An unusual thing happened in 2011 – at least unusual for the last decade. The US stock market outperformed the Canadian one. That makes twice since 2000. In the past twelve years, Canadians who kept their money here have done much better than those who bought US stocks. There are two reasons. Canadian stocks have been stronger performers on average than US ones over that period. The TSX is up 33.8% since Dec. 31, 2000. The S&P 500 is down 5.7%. But that’s only half the story. In 2000, the Canadian dollar was trading at 67.3 cents US. A Canadian investor had to pay $1.49 for every American dollar he or she invested in the US market. By the end of this year, the Canadian dollar was up to 98 cents US. On top of the dismal stock market performance, our unlucky investor had a currency loss of 48%. Put both factors together, and the S&P 500 had a negative return of 36.7% for the period for Canadian investors.

Our long time clients know that we have tended to stay close to home with our investments. We were worried about currency risk even after our dollar had climbed to the mid 80 cent level in 2005, and we believed that Canada’s markets provided ample opportunity without the need to worry about our currency continuing to appreciate. The question arises: is this the time for us to expand our investment horizons and buy more non-Canadian stocks? As always, there are arguments on both sides.

On the one hand, with our dollar close to par, it is hard to see much currency risk, certainly not as much as there was at 65 cents. As well, the U.S. market is arguably very cheap, particularly for the largest companies and there are sectors in the U.S. we simply do not have in Canada. Finally, continued low interest rates and slow growth in the world economy may argue against the Canadian markets which are so dominated by growth sensitive commodity stocks. Arguing against larger foreign holdings are the tax laws and the uncertain political and economic future of the U.S. and Europe.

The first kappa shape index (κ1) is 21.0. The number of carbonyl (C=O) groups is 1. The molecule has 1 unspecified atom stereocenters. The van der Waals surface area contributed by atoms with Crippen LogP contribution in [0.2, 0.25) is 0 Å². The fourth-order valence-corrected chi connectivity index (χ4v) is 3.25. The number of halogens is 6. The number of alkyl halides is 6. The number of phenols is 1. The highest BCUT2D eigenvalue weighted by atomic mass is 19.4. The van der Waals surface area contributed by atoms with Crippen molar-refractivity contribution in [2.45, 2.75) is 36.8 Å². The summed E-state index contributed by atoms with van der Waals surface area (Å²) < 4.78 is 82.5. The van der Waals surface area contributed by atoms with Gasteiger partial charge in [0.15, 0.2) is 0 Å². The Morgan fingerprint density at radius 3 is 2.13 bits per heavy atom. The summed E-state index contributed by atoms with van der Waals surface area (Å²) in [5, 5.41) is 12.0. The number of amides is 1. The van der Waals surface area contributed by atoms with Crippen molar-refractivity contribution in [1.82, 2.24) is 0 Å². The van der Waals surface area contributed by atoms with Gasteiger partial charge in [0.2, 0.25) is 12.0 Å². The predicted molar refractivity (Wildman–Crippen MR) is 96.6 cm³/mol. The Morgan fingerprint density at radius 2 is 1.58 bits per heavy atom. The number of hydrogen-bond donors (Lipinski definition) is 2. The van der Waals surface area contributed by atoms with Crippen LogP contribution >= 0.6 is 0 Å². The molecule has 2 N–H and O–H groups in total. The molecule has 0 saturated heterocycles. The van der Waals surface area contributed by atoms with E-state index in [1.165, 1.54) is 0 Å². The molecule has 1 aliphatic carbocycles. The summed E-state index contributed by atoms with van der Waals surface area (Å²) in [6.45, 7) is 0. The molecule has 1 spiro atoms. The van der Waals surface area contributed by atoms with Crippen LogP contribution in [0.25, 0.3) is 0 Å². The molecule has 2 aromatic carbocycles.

Dividends make up a substantial portion of every investor’s total return, and dividends from Canadian companies get taxed at half the rate of dividends from non-Canadian ones. That’s a big difference over time, amounting to an after-tax differential of over 1.5% per year. All things being equal, a U.S. or European company will have to grow about 3% per year faster than its Canadian peer just to keep even on a total return basis.

Finally, we remain concerned that politicians in both the U.S. and Europe lack the resolve and hard-headedness needed to confront their debt crises which could cause massive economic upheaval. Canada, having dealt with its federal debt problems earlier than the other major industrial countries is a good place to be in times of stress, and our banking and financial system has proven to be robust.

On balance we think the arguments favour increased foreign holdings at this time, but we do not expect most portfolios to see non-Canadian stocks rise to above 15% of total equity allocations. The favourable tax, fiscal and political environment convince us that there’s still no place like home.